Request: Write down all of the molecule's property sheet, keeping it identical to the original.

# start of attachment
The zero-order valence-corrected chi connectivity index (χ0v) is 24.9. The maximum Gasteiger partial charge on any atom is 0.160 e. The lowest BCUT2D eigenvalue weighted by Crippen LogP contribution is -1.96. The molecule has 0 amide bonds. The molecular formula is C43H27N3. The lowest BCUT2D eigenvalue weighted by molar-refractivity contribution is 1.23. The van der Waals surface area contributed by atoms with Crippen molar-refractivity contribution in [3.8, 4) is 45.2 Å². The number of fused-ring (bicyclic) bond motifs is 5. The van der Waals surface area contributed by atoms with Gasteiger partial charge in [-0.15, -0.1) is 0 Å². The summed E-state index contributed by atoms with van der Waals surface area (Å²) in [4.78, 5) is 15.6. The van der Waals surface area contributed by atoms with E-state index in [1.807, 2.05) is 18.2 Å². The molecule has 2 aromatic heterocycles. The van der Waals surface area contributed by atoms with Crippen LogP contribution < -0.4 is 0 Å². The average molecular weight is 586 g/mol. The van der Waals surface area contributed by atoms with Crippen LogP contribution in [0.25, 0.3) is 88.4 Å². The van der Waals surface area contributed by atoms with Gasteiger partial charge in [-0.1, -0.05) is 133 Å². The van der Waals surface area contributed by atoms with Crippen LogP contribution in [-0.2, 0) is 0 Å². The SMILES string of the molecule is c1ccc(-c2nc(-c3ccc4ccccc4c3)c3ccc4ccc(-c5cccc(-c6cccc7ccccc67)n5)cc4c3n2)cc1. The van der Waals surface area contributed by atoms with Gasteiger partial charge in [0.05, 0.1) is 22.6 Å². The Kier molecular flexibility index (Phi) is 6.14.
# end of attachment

The zero-order valence-corrected chi connectivity index (χ0v) is 24.9. The maximum Gasteiger partial charge on any atom is 0.160 e. The lowest BCUT2D eigenvalue weighted by Crippen LogP contribution is -1.96. The molecule has 0 amide bonds. The molecular formula is C43H27N3. The lowest BCUT2D eigenvalue weighted by molar-refractivity contribution is 1.23. The van der Waals surface area contributed by atoms with Crippen molar-refractivity contribution in [3.8, 4) is 45.2 Å². The number of fused-ring (bicyclic) bond motifs is 5. The van der Waals surface area contributed by atoms with Gasteiger partial charge in [-0.15, -0.1) is 0 Å². The summed E-state index contributed by atoms with van der Waals surface area (Å²) in [4.78, 5) is 15.6. The van der Waals surface area contributed by atoms with E-state index in [1.807, 2.05) is 18.2 Å². The molecule has 2 aromatic heterocycles. The van der Waals surface area contributed by atoms with Crippen LogP contribution < -0.4 is 0 Å². The average molecular weight is 586 g/mol. The van der Waals surface area contributed by atoms with Crippen LogP contribution in [0.25, 0.3) is 88.4 Å². The van der Waals surface area contributed by atoms with Gasteiger partial charge in [-0.1, -0.05) is 133 Å². The van der Waals surface area contributed by atoms with Crippen LogP contribution in [-0.2, 0) is 0 Å². The SMILES string of the molecule is c1ccc(-c2nc(-c3ccc4ccccc4c3)c3ccc4ccc(-c5cccc(-c6cccc7ccccc67)n5)cc4c3n2)cc1. The van der Waals surface area contributed by atoms with Gasteiger partial charge in [0.05, 0.1) is 22.6 Å². The Kier molecular flexibility index (Phi) is 6.14.